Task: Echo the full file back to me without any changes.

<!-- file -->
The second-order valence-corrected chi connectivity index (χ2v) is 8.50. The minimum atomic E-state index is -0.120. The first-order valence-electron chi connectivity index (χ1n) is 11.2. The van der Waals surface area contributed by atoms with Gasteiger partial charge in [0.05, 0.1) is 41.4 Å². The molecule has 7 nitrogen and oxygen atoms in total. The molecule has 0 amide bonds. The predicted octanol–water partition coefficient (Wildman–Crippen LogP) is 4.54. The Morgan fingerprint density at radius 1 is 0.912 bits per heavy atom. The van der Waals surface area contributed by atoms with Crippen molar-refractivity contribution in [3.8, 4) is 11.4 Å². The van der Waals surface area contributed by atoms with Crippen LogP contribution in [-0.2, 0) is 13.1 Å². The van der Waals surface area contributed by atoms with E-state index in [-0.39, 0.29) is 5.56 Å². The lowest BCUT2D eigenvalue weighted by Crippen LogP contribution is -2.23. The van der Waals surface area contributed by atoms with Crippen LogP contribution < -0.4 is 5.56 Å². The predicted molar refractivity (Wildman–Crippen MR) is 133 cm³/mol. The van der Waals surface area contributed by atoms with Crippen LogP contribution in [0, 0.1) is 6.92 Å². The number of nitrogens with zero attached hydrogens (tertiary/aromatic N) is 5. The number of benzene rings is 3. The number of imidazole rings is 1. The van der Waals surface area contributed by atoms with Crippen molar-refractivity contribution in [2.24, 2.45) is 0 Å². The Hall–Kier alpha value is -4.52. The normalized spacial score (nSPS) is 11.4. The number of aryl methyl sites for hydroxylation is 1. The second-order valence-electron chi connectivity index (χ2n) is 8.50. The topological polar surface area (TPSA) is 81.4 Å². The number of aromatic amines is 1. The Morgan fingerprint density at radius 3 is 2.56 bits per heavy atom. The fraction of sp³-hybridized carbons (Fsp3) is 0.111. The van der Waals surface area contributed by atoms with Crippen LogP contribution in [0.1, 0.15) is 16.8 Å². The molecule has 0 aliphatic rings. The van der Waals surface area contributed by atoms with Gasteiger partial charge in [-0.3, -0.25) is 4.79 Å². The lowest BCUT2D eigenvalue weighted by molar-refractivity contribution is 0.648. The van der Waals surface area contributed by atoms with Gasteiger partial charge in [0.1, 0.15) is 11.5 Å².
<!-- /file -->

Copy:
The second-order valence-corrected chi connectivity index (χ2v) is 8.50. The minimum atomic E-state index is -0.120. The first-order valence-electron chi connectivity index (χ1n) is 11.2. The van der Waals surface area contributed by atoms with Gasteiger partial charge in [0.05, 0.1) is 41.4 Å². The molecule has 7 nitrogen and oxygen atoms in total. The molecule has 0 amide bonds. The predicted octanol–water partition coefficient (Wildman–Crippen LogP) is 4.54. The Morgan fingerprint density at radius 1 is 0.912 bits per heavy atom. The van der Waals surface area contributed by atoms with Crippen molar-refractivity contribution in [3.8, 4) is 11.4 Å². The van der Waals surface area contributed by atoms with Crippen LogP contribution in [-0.2, 0) is 13.1 Å². The van der Waals surface area contributed by atoms with E-state index in [-0.39, 0.29) is 5.56 Å². The lowest BCUT2D eigenvalue weighted by Crippen LogP contribution is -2.23. The van der Waals surface area contributed by atoms with Crippen LogP contribution < -0.4 is 5.56 Å². The predicted molar refractivity (Wildman–Crippen MR) is 133 cm³/mol. The van der Waals surface area contributed by atoms with Crippen LogP contribution in [0, 0.1) is 6.92 Å². The number of nitrogens with zero attached hydrogens (tertiary/aromatic N) is 5. The number of benzene rings is 3. The number of imidazole rings is 1. The van der Waals surface area contributed by atoms with Crippen molar-refractivity contribution in [2.24, 2.45) is 0 Å². The Hall–Kier alpha value is -4.52. The normalized spacial score (nSPS) is 11.4. The number of aryl methyl sites for hydroxylation is 1. The second-order valence-electron chi connectivity index (χ2n) is 8.50. The topological polar surface area (TPSA) is 81.4 Å². The number of aromatic amines is 1. The Morgan fingerprint density at radius 3 is 2.56 bits per heavy atom. The fraction of sp³-hybridized carbons (Fsp3) is 0.111. The van der Waals surface area contributed by atoms with Crippen LogP contribution in [0.1, 0.15) is 16.8 Å². The molecule has 0 aliphatic rings. The van der Waals surface area contributed by atoms with Gasteiger partial charge in [-0.3, -0.25) is 4.79 Å². The lowest BCUT2D eigenvalue weighted by molar-refractivity contribution is 0.648. The van der Waals surface area contributed by atoms with Gasteiger partial charge in [0.1, 0.15) is 11.5 Å².